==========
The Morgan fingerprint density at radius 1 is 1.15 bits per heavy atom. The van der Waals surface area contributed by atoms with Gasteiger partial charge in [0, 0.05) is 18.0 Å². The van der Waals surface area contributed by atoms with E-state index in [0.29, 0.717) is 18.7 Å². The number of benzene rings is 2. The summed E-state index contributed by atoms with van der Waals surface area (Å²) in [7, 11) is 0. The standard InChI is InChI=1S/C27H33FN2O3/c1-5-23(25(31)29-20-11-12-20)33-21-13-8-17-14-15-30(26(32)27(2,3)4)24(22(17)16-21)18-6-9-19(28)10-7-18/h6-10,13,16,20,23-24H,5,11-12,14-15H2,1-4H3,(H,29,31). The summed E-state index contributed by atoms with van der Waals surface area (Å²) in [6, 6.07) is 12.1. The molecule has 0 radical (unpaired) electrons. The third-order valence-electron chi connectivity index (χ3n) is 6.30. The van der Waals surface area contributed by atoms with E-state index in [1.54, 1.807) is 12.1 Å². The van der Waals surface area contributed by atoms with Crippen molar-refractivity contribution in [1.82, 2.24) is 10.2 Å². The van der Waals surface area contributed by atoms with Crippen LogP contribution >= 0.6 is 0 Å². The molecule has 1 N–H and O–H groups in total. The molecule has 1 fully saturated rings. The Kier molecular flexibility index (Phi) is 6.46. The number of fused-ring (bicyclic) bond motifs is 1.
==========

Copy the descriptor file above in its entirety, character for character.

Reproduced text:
The Morgan fingerprint density at radius 1 is 1.15 bits per heavy atom. The van der Waals surface area contributed by atoms with Gasteiger partial charge in [0, 0.05) is 18.0 Å². The van der Waals surface area contributed by atoms with E-state index in [0.29, 0.717) is 18.7 Å². The number of benzene rings is 2. The summed E-state index contributed by atoms with van der Waals surface area (Å²) in [7, 11) is 0. The standard InChI is InChI=1S/C27H33FN2O3/c1-5-23(25(31)29-20-11-12-20)33-21-13-8-17-14-15-30(26(32)27(2,3)4)24(22(17)16-21)18-6-9-19(28)10-7-18/h6-10,13,16,20,23-24H,5,11-12,14-15H2,1-4H3,(H,29,31). The summed E-state index contributed by atoms with van der Waals surface area (Å²) in [6, 6.07) is 12.1. The molecule has 0 radical (unpaired) electrons. The third-order valence-electron chi connectivity index (χ3n) is 6.30. The van der Waals surface area contributed by atoms with E-state index in [1.54, 1.807) is 12.1 Å². The van der Waals surface area contributed by atoms with Crippen molar-refractivity contribution in [1.82, 2.24) is 10.2 Å². The van der Waals surface area contributed by atoms with Crippen LogP contribution >= 0.6 is 0 Å². The molecule has 1 N–H and O–H groups in total. The molecule has 1 fully saturated rings. The Kier molecular flexibility index (Phi) is 6.46. The number of fused-ring (bicyclic) bond motifs is 1.